Widodo Moves Sink Cement Stocks With Banks Seen Next at Risk
Comment of the Day

February 20 2015

Commentary by Eoin Treacy

Widodo Moves Sink Cement Stocks With Banks Seen Next at Risk

This article by Harry Suhartono for Bloomberg may be of interest to subscribers. Here is a section: 

Investors are concerned that Jokowi’s administration will take a more “hands-on” approach to state-owned companies, said Joshua Tanja, head of research for Indonesian equities at UBS AG in Jakarta.

The government is considering lowering interest rates on government-subsidized loans to buyers of low-cost homes, Bisnis.com reported on Jan. 20. The online version of Indonesia’s largest business newspaper cited Basuki Hadimuljono, minister for housing and public works, for the proposal.

?PT Bank Tabungan Negara, the state-owned lender that acts as an agent for government’s home-loan program, tumbled 8.2 percent the day after the report and is down 12 percent this year. Maryono, the president director of Bank Tabungan who goes by one name, didn’t answer calls to his mobile phone.

Investors should shift money into industries that have a lower chance of government intervention, including mobile-phone retailers and cigarette makers, John Rachmat, the head of research at PT Mandiri Sekuritas in Jakarta, wrote in a Jan. 19 research report.

Eoin Treacy's view

The victory of Widodo in last year’s presidential election was watched closely in the hope that, as an outsider, he might hold the same promise of improving governance for Indonesia that Narendra Modi has for India. He has so far taken a proactive attitude to state owned enterprises and has attempted to lower the cost of infrastructure development by limiting the price of commodities such as cement. The limitations on ore exports have also remained in place. In late December he took advantage of lower oil prices to scrap gasoline subsidies and cap the payment on diesel.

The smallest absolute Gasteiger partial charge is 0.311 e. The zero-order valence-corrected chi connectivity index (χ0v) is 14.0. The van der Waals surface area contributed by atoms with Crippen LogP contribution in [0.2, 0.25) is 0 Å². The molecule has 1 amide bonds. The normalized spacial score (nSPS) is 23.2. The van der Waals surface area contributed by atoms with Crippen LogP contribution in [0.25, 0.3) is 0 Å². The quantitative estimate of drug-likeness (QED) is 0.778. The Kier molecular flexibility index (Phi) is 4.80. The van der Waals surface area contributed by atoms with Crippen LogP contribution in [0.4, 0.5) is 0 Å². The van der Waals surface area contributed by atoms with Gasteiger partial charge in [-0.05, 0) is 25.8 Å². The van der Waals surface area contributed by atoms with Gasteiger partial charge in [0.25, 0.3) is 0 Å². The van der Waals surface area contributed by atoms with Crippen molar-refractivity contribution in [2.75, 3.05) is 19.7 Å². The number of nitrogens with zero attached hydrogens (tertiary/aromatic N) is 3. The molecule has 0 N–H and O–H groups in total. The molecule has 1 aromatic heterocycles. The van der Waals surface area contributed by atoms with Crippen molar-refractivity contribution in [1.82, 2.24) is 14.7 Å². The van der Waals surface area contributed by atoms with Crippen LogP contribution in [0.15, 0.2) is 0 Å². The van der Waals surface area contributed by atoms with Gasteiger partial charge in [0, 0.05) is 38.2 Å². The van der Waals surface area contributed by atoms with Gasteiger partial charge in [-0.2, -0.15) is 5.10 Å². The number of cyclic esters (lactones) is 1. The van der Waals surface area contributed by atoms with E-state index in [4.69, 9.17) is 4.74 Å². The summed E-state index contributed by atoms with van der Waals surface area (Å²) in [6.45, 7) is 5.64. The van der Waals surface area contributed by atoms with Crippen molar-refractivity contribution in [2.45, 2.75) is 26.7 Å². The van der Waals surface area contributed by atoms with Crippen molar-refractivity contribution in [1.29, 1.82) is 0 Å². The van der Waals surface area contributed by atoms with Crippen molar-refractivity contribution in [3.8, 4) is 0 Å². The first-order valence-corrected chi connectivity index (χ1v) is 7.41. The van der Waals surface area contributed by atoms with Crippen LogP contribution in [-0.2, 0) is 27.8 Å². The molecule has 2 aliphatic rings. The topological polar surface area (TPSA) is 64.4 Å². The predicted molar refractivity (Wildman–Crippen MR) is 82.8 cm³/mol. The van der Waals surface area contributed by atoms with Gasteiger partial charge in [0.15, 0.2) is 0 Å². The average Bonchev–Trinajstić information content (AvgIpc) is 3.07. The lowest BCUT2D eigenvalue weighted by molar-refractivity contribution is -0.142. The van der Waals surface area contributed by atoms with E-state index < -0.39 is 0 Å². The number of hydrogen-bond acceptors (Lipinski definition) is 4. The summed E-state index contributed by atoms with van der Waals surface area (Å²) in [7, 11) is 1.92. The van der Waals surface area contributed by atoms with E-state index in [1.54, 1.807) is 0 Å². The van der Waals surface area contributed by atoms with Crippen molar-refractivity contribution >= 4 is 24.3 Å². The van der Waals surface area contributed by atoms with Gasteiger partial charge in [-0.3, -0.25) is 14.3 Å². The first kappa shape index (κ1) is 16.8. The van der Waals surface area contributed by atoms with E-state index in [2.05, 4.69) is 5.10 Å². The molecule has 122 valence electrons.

Considering these developments we can conclude that he is delivering on the commitment to reform. However, as a major commodity exporter, Indonesia faces challenges in the current macro environment and it is essential that the reforms already instituted deliver on economic growth and increased consumer spending power. 

The Rupiah has been among the weakest currencies in the Asia and is currently trading at its weakest level since 1999. This devaluation will help bolster the competitiveness of the manufacturing sector but is acting as headwind for the stock market from the perspective of a foreign investor. Once the currency stabilises and the full picture of the scope of reforms becomes evident Indonesia is likely to receive a lot more attention from the investment community. 


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